Tree felling is dangerous work and I would never let an entry level farm hand to do that sort of work, much less on their own and without training. If they did have experience felling trees, I would think they would be much better suited to get a job as faller on a logging crew, as the 2022 mean salary for that is $27.95/hr: https://www.bls.gov/oes/current/oes454021.htm. Or they could just go into the firewood business, as cords of firewood are currently selling for between $200 - $350 per cord on craigslist.

As for driving a tractor / trailer / excavator, I wouldn't let an entry level person anywhere near heavy equipment without extensive training or even accredited certification, both for their sake and the equipment's, like any legit company would do. Otherwise you're setting yourself up for "Well Boss, Jimmy ran over Bobby's leg and put him in the hospital, the excavator's on its side in the ditch, but that's fine because you were only paying Jimmy and Bobby minimum wage."

Expectation that someone can work all day independently is something that I do agree with, but I wouldn't expect it on day one because farms are crazy complicated, each farm is unique in where/how things are stored or operated, and if they don't have a ton of questions about every little thing, they should. To me, if a farm hand can meet all those expectations on day one, they by definition aren't entry level, and they should be paid quite a lot more than minimum wage.
 
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I assume the list is for a big farm in commercial farm country. There is a wide range out there.
I spent a summer in the early 2000s as an intern on a flower farm and vegetable csa. I was paid a bit above  minimum wage, though I don’t remember the dollar amount. My tasks included seeding in the greenhouse, direct seeding crops, bed prepping with a broadfork, etc. I was expected to work hard and quickly at the tasks I was shown, but the list at the beginning of this thread in no way reflects my skill set!
That summer is still a delightful memory for me.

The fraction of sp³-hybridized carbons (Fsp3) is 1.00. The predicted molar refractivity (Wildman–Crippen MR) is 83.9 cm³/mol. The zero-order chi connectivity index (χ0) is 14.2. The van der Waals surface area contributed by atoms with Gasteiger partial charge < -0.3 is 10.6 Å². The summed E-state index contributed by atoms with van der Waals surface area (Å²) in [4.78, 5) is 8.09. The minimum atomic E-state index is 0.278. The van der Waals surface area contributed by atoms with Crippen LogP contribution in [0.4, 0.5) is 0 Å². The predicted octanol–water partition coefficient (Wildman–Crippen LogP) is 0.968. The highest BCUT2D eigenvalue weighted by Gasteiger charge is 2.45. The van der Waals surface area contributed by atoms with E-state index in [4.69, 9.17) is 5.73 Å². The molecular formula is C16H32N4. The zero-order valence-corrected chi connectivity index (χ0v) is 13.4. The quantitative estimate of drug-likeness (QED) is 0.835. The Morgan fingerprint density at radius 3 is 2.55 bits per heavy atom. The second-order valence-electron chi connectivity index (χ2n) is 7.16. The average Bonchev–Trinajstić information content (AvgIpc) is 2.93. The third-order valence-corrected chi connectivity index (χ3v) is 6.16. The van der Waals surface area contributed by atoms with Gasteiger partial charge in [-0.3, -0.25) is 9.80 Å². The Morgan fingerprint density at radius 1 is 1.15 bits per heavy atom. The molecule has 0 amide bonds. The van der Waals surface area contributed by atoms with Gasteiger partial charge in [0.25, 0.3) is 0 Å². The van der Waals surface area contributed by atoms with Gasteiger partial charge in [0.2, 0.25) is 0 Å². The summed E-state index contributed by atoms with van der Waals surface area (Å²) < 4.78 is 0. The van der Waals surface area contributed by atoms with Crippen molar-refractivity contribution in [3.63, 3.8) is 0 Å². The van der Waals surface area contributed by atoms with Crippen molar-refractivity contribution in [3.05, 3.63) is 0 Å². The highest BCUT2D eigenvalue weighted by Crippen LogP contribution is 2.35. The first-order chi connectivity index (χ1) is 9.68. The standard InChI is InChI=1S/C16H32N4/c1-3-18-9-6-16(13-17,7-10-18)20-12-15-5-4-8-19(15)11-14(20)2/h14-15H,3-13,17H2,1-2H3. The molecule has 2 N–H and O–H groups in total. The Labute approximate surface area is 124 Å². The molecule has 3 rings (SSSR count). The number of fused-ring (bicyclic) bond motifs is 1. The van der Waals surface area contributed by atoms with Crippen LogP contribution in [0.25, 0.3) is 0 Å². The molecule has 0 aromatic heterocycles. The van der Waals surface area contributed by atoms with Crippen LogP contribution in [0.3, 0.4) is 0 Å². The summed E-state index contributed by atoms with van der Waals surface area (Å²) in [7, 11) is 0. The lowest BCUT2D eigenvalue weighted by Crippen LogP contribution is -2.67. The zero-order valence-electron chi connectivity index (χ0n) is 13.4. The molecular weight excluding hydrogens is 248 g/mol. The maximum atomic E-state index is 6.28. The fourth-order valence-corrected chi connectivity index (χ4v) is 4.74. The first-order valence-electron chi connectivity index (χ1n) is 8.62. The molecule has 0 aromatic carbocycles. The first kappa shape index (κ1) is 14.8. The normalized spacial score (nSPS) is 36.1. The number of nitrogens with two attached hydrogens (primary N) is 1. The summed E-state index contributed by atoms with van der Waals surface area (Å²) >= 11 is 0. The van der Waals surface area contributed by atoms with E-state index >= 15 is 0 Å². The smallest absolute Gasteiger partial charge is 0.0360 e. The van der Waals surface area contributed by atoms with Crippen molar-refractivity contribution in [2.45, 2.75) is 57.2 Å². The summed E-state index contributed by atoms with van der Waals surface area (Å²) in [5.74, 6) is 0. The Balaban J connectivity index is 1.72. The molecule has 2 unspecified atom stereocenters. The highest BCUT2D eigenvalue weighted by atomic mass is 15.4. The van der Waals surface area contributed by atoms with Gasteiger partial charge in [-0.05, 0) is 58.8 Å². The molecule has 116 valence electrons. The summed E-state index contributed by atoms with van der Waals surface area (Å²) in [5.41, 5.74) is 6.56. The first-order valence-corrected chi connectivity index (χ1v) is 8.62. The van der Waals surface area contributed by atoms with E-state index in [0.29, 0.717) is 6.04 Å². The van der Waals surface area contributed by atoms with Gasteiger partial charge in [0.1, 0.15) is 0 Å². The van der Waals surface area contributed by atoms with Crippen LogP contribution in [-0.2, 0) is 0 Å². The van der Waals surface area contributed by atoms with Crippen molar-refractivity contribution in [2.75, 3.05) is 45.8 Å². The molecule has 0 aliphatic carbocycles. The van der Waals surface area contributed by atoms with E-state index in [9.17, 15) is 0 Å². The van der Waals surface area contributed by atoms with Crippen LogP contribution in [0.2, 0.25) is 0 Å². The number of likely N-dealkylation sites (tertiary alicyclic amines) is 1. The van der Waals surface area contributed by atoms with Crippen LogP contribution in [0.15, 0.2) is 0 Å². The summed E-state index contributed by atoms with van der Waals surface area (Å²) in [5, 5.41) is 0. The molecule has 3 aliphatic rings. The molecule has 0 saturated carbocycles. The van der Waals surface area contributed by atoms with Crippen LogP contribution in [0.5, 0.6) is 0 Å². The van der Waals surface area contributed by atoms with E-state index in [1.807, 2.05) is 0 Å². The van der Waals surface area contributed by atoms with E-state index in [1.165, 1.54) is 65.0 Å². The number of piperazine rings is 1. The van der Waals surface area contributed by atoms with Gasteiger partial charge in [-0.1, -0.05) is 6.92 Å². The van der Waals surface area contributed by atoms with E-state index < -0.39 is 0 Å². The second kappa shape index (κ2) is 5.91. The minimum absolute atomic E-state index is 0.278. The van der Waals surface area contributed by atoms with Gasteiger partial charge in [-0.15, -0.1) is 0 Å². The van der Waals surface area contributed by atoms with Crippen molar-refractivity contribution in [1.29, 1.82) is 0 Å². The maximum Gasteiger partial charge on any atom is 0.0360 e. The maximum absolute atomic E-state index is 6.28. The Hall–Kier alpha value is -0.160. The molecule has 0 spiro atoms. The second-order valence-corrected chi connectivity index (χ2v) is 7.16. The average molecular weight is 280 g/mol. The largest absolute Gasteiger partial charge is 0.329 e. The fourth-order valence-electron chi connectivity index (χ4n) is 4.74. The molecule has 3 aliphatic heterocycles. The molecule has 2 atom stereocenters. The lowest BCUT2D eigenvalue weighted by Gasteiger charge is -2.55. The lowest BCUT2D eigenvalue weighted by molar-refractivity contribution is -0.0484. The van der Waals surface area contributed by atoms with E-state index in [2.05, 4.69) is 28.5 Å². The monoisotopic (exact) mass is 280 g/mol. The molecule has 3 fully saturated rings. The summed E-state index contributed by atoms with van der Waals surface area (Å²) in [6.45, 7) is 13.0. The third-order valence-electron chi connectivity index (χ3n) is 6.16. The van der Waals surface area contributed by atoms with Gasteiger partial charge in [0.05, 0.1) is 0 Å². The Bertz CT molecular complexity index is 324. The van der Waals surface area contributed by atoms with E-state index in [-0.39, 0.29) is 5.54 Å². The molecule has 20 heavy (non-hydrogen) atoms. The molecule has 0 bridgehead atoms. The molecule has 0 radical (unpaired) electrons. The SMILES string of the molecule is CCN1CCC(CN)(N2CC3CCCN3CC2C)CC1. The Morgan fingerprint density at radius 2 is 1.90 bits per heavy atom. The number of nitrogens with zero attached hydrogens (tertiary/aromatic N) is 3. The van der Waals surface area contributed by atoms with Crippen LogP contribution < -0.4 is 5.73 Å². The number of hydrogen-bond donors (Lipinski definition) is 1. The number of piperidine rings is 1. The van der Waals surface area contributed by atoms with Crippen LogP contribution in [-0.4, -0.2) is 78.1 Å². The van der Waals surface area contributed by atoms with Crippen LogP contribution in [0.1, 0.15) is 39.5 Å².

paul wheaton
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I remember recording a podcast with joseph lofthouse and he said a powerful thing:  he would rather not have help.  For 19 people out of 20, he will get more done in a day without help.  

And then helen atthowe said the same thing.

I kinda think that the bootcamp could be a path to transition from the 19 to the 1.


 
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Everything that Abe said, and Joseph as well. There are days when you wish you had another set of hands (or three) or another set of legs, but it turns out that you really need those for all of about an hour total just to handle the big or awkward tasks. The rest of the time they are in the way, need managing, or (you hope) asking "what's next?". If you treat a worker like a wind-up-toy, and set them on a task unsupervised, they might: not finish, take all morning for a half-hour job, do the wrong thing in the wrong place, break something, hurt themselves, etc... If they actually have skills and experience, then they could do that sort of work, and get paid accordingly. Most of the time you need to work alongside to set the pace, check their work, pass along the knowledge as you do each step so that nothing is left out and can be explained.

 
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I think there is a difference between an entry level farm hand (tenderfoot) and a farm boy. All those things in the list are reasonable to expect from a farm boy. One old farmer will say to another, "I need to put up my firewood this week, but the cows are calving. Can your boy give me a hand?" And so the boy goes over and does the same kind of work that he has been doing for his Dad for years.

But if a tenderfoot drives up to the farm straight from the city? He can start by collecting eggs or bucking hay.

You asked for personal experiences. When I was 14 I picked blueberries for a local farm. 10 cents per pound, four hours a day. I made about $1.40 per day.

My grandpa paid me a quarter an hour to mow his field with a tractor. My Dad sat on the rear fender of the tractor the first time I drove it.
 
pollinator
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Looks pretty close to me. I mean you're dreaming if you think you are going to be paid before you know how to work.

Although, a neighbor asked my son and his friend if they wanted to help on his small farm for a season. They had no experience but they showed up and worked hard for a day and then asked what they were getting paid. I don't remember the number but they went fishing the next day instead, hahaha. Few days later the guy called back and said he would give them $15 plus all they could eat on the clock and a little bags worth of veggies each day. They really do both work like friggin' animals though.